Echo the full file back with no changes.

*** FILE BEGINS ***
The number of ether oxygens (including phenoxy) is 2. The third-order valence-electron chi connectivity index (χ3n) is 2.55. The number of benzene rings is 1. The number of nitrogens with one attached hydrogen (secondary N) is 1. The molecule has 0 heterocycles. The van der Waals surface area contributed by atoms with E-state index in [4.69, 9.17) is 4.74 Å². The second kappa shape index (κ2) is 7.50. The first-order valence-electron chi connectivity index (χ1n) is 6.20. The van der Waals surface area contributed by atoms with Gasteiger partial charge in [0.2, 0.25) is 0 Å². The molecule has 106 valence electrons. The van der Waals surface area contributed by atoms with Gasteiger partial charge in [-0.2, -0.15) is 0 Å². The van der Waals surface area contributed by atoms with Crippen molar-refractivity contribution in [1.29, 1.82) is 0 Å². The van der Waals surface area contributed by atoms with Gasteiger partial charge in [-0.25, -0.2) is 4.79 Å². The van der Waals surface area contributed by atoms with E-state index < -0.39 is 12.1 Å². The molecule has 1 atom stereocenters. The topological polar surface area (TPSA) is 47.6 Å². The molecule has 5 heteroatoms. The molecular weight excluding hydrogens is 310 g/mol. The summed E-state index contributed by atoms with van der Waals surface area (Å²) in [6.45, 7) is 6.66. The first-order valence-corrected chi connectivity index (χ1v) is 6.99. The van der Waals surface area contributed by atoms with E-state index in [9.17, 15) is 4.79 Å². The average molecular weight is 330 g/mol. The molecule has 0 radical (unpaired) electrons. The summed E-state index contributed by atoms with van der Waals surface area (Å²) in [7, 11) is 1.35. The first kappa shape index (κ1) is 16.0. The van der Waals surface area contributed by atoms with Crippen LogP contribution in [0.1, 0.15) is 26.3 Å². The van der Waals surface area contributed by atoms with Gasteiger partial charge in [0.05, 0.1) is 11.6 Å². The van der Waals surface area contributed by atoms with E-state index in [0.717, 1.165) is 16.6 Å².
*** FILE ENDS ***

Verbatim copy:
The number of ether oxygens (including phenoxy) is 2. The third-order valence-electron chi connectivity index (χ3n) is 2.55. The number of benzene rings is 1. The number of nitrogens with one attached hydrogen (secondary N) is 1. The molecule has 0 heterocycles. The van der Waals surface area contributed by atoms with E-state index in [4.69, 9.17) is 4.74 Å². The second kappa shape index (κ2) is 7.50. The first-order valence-electron chi connectivity index (χ1n) is 6.20. The van der Waals surface area contributed by atoms with Gasteiger partial charge in [0.2, 0.25) is 0 Å². The molecule has 106 valence electrons. The van der Waals surface area contributed by atoms with Gasteiger partial charge in [-0.2, -0.15) is 0 Å². The van der Waals surface area contributed by atoms with Crippen molar-refractivity contribution in [1.29, 1.82) is 0 Å². The van der Waals surface area contributed by atoms with Gasteiger partial charge in [-0.25, -0.2) is 4.79 Å². The van der Waals surface area contributed by atoms with E-state index < -0.39 is 12.1 Å². The molecule has 1 atom stereocenters. The topological polar surface area (TPSA) is 47.6 Å². The molecule has 5 heteroatoms. The molecular weight excluding hydrogens is 310 g/mol. The summed E-state index contributed by atoms with van der Waals surface area (Å²) in [6.45, 7) is 6.66. The first-order valence-corrected chi connectivity index (χ1v) is 6.99. The van der Waals surface area contributed by atoms with E-state index in [9.17, 15) is 4.79 Å². The average molecular weight is 330 g/mol. The molecule has 0 radical (unpaired) electrons. The summed E-state index contributed by atoms with van der Waals surface area (Å²) in [7, 11) is 1.35. The first kappa shape index (κ1) is 16.0. The van der Waals surface area contributed by atoms with Crippen LogP contribution in [0.1, 0.15) is 26.3 Å². The van der Waals surface area contributed by atoms with Gasteiger partial charge in [0.05, 0.1) is 11.6 Å². The van der Waals surface area contributed by atoms with E-state index in [0.717, 1.165) is 16.6 Å².